Speakership race: Parliament moves to amend rules of procedure

In the latest turn, Parliament through its rules and Previlages committee has moved to amend Rule 3 sub rule 2 that influences conduct of the election of the Speaker and Deputy Speaker of Parliament.

The two leaders are the top most authorities in Parliament, one of the three arms that make the state. The other arms include the Executive and the Judiciary.

However, since the general election on January 14th, Elected Members of Parliament intensified quest to lead the August house.

The most prominent in the race are the current Speaker Rebecca Kadaga and her deputy, Jacob Oulanyah. Both are fighting to lead the house in the next five years.

Sources from the NRM, a party with the largest number of MPs in the 11th Parliament indicate that Deputy Speaker Jacob Oulanyah is the NRM’s Central Executive Committee’s most favored candidate.

As events unfold, Parliament today received a report from the Rules and Privileges committee suggesting a review and later amendment of the Parliamentary Rules of Procedure, with great emphasis on the election of the speaker and her deputy.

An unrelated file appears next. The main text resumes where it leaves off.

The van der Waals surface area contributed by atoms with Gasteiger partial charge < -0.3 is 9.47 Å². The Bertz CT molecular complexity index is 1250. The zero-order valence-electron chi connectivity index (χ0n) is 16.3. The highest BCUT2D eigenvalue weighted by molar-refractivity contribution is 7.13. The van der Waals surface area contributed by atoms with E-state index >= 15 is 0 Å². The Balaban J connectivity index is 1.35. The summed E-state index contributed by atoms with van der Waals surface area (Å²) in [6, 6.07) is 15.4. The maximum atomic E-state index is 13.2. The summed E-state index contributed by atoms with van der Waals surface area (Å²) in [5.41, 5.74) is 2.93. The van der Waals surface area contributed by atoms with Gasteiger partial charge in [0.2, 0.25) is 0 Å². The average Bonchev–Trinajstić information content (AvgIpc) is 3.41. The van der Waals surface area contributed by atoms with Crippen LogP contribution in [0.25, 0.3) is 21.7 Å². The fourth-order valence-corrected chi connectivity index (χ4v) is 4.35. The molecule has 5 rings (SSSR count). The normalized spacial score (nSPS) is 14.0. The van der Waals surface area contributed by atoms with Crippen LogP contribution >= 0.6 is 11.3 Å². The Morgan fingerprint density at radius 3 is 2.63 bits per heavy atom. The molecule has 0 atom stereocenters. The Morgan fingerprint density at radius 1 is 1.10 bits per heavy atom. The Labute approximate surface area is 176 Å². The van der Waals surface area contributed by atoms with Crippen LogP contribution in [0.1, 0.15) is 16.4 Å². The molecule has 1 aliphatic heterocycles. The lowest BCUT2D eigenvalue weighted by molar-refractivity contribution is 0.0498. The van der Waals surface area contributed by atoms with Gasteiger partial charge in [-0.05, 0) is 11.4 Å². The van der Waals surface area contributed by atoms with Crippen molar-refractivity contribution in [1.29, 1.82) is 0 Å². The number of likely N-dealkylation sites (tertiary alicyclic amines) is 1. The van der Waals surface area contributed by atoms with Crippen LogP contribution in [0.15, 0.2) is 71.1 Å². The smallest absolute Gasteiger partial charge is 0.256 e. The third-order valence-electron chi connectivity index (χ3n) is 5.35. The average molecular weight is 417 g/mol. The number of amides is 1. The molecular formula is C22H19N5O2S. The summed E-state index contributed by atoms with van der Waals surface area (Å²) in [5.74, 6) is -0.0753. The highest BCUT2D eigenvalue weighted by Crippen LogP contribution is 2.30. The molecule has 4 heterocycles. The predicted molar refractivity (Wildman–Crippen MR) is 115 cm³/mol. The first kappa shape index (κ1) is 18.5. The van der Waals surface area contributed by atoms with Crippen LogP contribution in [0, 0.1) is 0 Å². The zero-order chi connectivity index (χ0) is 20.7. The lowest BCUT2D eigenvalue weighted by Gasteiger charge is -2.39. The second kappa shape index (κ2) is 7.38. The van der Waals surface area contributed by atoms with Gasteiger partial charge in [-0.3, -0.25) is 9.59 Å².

The Committee recommended that Rule 5, Subrule 2 be substituted and clearly identify those qualified to be elected in the Speaker and Deputy Speakership positions.

The committee proposed that a person is not qualified to be elected Speaker of Deputy Speaker of he or she is a Vice President, Prime Minister or a Minister.

The committee also suggest that campaigns of cause campaigns for his or her (Speaker and Deputy Speaker candidate) election should not take place “Save for procedures provided for under Subrule (8).

The justification, according to the committee is “to disallow campaigns for the office of Speaker since this is an honorable office of service.” Part of the report reads.

The proposed report also introduced a new rule that indicates that the oath of the Speaker or oath of the Deputy Speaker shall be administered by the President or a person authorized by the President.

However, some MPs have raised reservations on the principle of separation of powers if the President administers an oath of the two heads of Parliament.

The house is expected to elect a Speaker and Deputy Speaker just after the swearing in of MPs expected to take place in May this year.

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